Celebrating Diwali: A Festival of Lights

Brazilians (especially me) love their holidays.

I might be slightly different in that I love all holidays.

No matter where in the world they’re celebrated.

As long as the purpose is one of family, food and love, you can count me in.

Which is why I’m celebrating Diwali this week.

It’s an ancient Hindu holiday with some interesting themes, traditions, and of course, dishes.

What Is Diwali?

Diwali is a very large and very bright festival in India that celebrates the Nov-08_DiwaliDay_Illustrate_000050239544_Mediumvictory of light over darkness. The “big night” of the festival coincides with the darkest new moon night in autumn and remaining nights are celebrated as the moon begins to wax again.

It’s India’s most important holiday, taking its name from the deepa (clay lamps) that Indians place outside their homes to “symbolize the inner light that protects us from spiritual darkness”.

Originally a harvest festival during which people would seek blessings from the goddess of wealth, Lakshmi, it still marks the beginning of the Indian fiscal year.

The story of the holiday and its traditions differ among Hindus, depending upon the region they live in. But in each interpretation, there is a common theme: the triumph of good over evil, light over darkness.

Celebrating Diwali Takes 5 Days

Another great thing about Diwali is that it typically goes on for five whole days, with each day having a meaningful theme and its own celebratory activities.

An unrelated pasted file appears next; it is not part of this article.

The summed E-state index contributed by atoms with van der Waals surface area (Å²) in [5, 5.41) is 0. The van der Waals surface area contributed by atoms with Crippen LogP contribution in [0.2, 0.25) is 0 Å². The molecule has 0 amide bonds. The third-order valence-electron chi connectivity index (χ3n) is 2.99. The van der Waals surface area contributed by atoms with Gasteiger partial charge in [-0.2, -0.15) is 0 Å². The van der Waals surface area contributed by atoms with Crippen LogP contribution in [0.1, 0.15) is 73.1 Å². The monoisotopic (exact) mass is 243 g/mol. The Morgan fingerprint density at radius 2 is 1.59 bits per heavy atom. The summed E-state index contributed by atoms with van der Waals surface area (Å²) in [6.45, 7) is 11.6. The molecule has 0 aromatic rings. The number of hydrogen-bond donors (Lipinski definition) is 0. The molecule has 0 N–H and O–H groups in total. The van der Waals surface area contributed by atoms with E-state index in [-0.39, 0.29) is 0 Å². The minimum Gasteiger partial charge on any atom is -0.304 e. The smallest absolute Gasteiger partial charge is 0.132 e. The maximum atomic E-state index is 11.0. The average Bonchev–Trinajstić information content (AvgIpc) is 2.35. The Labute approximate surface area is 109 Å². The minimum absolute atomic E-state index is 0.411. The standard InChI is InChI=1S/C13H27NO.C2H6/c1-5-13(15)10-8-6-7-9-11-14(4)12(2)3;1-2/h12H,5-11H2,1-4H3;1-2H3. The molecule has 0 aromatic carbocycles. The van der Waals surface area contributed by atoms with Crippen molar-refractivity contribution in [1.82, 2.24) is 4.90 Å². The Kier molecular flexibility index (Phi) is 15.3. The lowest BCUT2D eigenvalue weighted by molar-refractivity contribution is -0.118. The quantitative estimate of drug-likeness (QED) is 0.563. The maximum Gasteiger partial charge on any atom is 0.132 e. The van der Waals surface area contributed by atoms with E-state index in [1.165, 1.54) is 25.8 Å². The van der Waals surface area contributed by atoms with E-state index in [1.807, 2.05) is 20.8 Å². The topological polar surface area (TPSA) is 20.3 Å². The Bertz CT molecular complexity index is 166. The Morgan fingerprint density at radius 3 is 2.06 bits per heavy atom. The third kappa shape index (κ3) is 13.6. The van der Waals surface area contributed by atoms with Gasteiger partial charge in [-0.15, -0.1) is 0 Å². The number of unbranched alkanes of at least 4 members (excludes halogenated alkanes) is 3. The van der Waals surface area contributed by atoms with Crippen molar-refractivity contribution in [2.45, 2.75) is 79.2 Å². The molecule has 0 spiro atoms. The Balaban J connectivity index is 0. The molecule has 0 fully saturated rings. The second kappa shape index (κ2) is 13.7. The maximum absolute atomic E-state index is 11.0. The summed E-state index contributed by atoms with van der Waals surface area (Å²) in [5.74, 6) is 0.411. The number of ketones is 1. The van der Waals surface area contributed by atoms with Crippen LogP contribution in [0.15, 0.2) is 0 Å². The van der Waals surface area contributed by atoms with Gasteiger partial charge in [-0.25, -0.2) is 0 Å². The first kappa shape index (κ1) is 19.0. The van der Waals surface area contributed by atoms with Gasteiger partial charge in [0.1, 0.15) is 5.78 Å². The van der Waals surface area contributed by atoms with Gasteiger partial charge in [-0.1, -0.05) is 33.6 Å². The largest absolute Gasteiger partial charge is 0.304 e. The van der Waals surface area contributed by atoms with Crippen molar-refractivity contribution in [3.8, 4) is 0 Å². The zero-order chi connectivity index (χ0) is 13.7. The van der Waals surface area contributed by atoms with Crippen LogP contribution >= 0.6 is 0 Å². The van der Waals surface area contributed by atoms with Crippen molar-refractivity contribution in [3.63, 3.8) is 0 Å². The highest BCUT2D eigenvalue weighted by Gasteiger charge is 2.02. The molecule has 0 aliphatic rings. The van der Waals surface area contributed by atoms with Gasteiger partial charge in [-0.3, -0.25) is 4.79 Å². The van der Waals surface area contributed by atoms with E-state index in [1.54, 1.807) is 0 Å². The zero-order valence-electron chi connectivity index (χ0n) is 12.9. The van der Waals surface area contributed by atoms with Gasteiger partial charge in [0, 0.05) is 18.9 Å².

Indian special traditional sweet food LadduDay One: Called Dhanteras, derived from the words for wealth and thirteenth, the festival kicks off on the 13th day of Krishna Paksha in the month of Kartik. People pray for wealth and good health, clean and renovate their homes and businesses, prepare sweets to offer the goddess, decorate their homes with colorful Rangoli designs and light their diyas at night to bring enlightenment and drive out the darkness.

Day Two: Nakar Chaturdashi (or Choti Diwali) is the day when people first rub themselves in oil, then bathe and dress in new clothing. They serve traditional dishes and lots of sweets throughout the day and light fireworks and firecrackers at night.

Day Three: This is THE day in the Diwali celebration. People pray, offer flowers and sweets, recite mantras and sing and dance for blessings. Huge feasts and fireworks dominate the night.

Day Four: In honor of Krishna, Govardhan Puja is the day when massive amounts of food are offered up and married couples are celebrated for their devotion. (Husbands usually give their wives a gift.)

Day Five: Bhaiduj is all about siblings. Brothers and sisters will show their love by sharing meals and gifts and wishes for long life.

What to Eat on Diwali?

Nov-08_ChefRecipeSweets dominate Diwali. There’s lots of savory to go around, too. But mithai is everywhere during Diwali. A cross between a confectionary dessert and a snack, they’re eaten throughout the festival.

You might also find some of these popular dishes at your local Diwali festivities:

  • Ladoo is a popular sweet that comes in dozens of different varieties.
  • Gulam Jamun are aromatic, luscious softballs of sweetness.
  • Jalebi is a sugar-dipped orange that is as much a part of the everyday diet as Diwali.
  • Ghathias are crunchy, salty chips made with flour or maida.
  • Badam Phirni is almost universally loved.

The most important part of the holiday is, of course, to celebrate the light in your life with the people you love and care for – your family and friends, your spouses and siblings.

And, to help you sweetly celebrate, here’s a plant-based recipe for Saffron-Infused Creamy Pudding Kesar Phirni from Vegan Richa.